distances form shore.
notice
It is illegal for any vessel to dump plastic trash anywhere
in the ocean or navigable waters of the United States.
D. Wake/Wash
!
speed hazard- Watch your wake. It might capsize
a small craft. You are responsible for damage caused
by your wake.
Power boat wakes can endanger people and
vessels. Each power boat operator is responsible
for injury or damage caused by the boat's wake. Be
especially careful in confined areas such as channels
or marinas. Observe "no wake" warnings.
!
C. Excessive Noise
Many areas regulate noise limits. Even if there
are no laws, courtesy demands that boats operate
quietly.
1.14
WARNING
CAUTION
Reduce speed in congested waterway.
Be alert for No Wake Markers.
230 Sportfish TE®
Section 1 • Safety
19. Nautical Terms
Headroom - vertical distance between the deck and cabin or
canopy top.
Abeam – object 90 degrees (
of boat.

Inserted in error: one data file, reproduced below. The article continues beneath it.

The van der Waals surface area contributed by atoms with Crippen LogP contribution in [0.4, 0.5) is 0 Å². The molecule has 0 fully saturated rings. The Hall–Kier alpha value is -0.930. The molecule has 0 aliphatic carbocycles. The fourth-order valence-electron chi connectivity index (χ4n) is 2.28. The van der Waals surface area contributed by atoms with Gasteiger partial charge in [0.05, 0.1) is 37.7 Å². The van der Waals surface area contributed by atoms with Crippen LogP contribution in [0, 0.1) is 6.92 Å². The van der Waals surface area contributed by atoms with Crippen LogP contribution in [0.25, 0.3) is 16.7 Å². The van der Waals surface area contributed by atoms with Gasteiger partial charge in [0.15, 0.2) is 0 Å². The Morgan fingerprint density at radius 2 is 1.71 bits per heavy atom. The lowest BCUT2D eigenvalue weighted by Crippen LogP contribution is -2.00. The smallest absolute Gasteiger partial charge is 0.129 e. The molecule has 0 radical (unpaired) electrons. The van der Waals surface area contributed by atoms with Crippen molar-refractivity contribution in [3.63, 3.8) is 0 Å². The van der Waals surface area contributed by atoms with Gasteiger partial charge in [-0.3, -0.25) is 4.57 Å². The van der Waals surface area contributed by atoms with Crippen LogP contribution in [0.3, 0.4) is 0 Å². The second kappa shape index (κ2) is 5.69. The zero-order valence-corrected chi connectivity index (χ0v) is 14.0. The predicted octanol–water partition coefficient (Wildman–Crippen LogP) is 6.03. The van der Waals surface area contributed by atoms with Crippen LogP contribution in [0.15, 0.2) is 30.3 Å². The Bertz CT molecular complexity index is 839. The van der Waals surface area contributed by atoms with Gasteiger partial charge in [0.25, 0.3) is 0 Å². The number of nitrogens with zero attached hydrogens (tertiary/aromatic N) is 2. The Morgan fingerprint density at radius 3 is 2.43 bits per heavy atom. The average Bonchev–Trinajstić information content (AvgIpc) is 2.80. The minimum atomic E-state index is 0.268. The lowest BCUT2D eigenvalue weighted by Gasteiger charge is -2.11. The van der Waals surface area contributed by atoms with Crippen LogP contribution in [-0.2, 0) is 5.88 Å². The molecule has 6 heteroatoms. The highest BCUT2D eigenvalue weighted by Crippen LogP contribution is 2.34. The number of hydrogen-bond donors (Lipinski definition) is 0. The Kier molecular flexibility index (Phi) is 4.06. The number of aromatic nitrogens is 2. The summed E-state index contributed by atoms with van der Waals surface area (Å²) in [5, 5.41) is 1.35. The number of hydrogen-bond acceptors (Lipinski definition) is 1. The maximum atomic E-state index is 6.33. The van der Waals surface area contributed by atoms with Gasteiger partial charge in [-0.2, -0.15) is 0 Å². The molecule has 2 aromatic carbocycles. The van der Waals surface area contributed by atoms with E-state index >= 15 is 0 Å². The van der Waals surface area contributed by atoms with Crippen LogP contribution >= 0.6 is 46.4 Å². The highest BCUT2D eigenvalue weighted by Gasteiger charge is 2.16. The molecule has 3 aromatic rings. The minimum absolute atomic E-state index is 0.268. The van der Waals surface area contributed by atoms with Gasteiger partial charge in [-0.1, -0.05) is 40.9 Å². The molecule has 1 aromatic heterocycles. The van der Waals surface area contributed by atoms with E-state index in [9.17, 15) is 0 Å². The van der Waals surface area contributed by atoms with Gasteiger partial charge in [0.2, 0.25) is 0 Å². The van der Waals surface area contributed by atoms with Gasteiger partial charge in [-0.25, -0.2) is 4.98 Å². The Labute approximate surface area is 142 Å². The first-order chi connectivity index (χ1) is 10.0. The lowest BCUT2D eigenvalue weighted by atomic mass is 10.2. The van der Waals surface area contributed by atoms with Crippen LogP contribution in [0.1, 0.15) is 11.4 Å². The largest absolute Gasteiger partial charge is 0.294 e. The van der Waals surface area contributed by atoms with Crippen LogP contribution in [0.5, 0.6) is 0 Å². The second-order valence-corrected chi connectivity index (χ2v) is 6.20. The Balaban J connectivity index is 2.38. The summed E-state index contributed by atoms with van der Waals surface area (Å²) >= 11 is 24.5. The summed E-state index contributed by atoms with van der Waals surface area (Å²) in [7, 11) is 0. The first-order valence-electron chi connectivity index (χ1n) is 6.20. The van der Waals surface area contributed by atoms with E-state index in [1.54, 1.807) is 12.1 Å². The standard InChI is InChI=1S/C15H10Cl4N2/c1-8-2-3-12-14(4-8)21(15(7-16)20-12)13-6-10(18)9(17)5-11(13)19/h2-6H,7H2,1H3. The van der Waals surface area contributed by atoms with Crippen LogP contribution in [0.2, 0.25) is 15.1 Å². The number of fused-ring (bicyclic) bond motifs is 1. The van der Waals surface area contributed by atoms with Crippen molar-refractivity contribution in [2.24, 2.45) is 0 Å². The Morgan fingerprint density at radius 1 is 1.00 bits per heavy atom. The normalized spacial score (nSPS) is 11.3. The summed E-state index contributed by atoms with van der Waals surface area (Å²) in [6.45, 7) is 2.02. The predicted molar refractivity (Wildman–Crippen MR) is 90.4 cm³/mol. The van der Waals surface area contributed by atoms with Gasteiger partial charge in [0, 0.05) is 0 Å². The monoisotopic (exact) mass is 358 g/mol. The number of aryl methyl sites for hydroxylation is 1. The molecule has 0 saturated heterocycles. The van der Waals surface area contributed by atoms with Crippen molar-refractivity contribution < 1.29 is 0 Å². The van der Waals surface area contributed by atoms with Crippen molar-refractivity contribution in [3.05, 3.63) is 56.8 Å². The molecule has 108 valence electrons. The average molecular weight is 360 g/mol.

Helm - steering and controls console.
90° )
to center line on either side
Abaft – a point on a boat that is aft of another.
Aft - toward the rear or stern of the boat.
Beam - the maximum width of a boat.
Bilge - the lowest part of the hull on the inside where fluids
collect.
Hull - the lower part of a boat beneath the deck and cockpit
that provides buoyancy to float the weight of the craft and its
load.
Keel - the major longitudinal member of a hull; the lowest
external portion of a boat.
Knot - unit of speed in nautical miles per hour.
Bow - the forward part of a boat.
Lee - the side that is sheltered from the wind.
Bow Eye - bolt with looped head mounted on extreme forward
part of bow, used for towing or tying up boat.
PFD - Personal Flotation Device; life jacket or preserver.
Bulkhead - vertical partition in a boat
Port - term designating left side of the boat when facing
forward.
Chine - meeting juncture of side and bottom of boat.
Rudder - Movable fixture at the stern used for steering.